|Freud Museum Garden||Camden|
Sigmund Freud and his family came to London as refugees from the Nazis in 1938, and moved to 20 Maresfield Gardens on 27 September where Freud lived until his death in September 1939. He spent much of his last summer here. After his death, his wife, sister-in-law, housekeeper and youngest daughter Anna Freud, herself a leading psychoanalyst, continued to live here. After Anna's death in 1982 it was then turned into the Freud Museum, which opened to the public in 1986. The Conservatory at the back of the house overlooks the garden, which with its lawn, trees, flower and shrub beds is preserved much as it was in the 1930s. An almond tree in the front garden was immortalised by Stephen Spender in his poem 'Almond Tree in a Bombed City', written during WWII.
The information shown above was correct at the time of the last update 01/09/2009
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Freud Museum, Front Garden, June 2006. Photo: S Williams
Click photo to enlarge.
Sigmund Freud came to London as a refugee from the Nazis, who had publicly burned works by Freud and other psychoanalysts in 1933. Freud and his family did not leave their home in Vienna until 1938, after Austria was annexed by Germany. They arrived in London in June and initially rented a house in Elsworthy Road before moving on 27 September 1938 to 20 Maresfield Gardens, a handsome early C20th red-brick house. The working environment of his house in Vienna was recreated here by his son Ernst, an architect, and housekeeper Paula Fichtl, and he continued to work and see patients despite his age and health. He lived here until his death in September 1939, spending much of his last summer here. After his death, his wife Martha, sister-in-law Minna Bernays, housekeeper Paula Fichtl, youngest daughter Anna Freud, herself a leading psychoanalyst and later Dorothy Burlingham, her friend and fellow analyst, continued to live at the house, which remained occupied until Anna's death in 1982.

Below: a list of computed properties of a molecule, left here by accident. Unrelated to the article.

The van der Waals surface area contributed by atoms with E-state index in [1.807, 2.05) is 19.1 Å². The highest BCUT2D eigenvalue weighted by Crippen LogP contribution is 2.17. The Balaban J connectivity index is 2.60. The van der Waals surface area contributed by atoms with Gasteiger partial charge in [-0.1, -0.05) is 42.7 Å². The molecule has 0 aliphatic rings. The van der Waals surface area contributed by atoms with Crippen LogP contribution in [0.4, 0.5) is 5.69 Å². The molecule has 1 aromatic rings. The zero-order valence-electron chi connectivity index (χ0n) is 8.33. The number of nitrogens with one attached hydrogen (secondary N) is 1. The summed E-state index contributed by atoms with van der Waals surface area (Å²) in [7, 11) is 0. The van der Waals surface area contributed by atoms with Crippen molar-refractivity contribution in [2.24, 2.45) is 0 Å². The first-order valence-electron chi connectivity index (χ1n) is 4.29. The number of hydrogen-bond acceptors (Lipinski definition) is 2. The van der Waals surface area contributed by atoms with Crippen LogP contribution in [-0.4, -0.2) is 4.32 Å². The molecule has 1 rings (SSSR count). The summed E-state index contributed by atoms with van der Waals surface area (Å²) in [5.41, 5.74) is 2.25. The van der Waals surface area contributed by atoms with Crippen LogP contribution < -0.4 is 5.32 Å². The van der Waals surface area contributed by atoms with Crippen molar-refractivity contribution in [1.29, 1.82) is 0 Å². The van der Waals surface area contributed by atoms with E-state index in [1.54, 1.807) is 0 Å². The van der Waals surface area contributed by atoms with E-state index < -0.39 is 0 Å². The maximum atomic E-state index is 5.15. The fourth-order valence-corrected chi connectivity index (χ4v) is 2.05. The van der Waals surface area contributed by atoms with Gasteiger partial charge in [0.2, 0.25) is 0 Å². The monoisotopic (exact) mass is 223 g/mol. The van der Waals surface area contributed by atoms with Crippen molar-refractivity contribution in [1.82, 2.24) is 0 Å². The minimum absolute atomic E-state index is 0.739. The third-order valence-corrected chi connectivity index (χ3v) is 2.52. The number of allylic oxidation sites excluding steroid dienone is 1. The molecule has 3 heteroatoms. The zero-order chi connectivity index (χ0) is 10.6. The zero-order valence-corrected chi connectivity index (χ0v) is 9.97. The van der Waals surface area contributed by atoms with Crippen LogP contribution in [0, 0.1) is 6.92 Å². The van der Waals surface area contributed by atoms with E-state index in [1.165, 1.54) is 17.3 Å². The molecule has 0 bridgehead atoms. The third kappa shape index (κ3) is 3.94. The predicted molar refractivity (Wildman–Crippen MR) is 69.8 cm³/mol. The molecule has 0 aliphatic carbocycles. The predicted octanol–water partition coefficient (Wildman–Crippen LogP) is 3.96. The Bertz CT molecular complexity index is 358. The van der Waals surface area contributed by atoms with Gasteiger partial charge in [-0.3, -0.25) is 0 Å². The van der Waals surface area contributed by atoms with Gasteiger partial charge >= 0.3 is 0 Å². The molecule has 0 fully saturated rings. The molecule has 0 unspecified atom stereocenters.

In accordance with her wishes it was then turned into a museum, which opened to the public in 1986 and contains the collections of books, antiquities, paintings and other possessions, including his analytic couch, that Freud brought from Vienna. The Conservatory at the back of the house overlooks the back garden, which has hardly changed since the 1930s, preserved by gardener Alex Bento who has worked here since Anna Freud's final years. The front garden, which has won awards, had an almond tree that has been immortalised by Stephen Spender in his poem 'Almond Tree in a Bombed City':
'In the burned city, I see
The almond flower, as though
With great cathedral-fall
Barbarian rage set free/
The angel of a fresco
From a cloister wall.'
The Freud Museum leaflet and website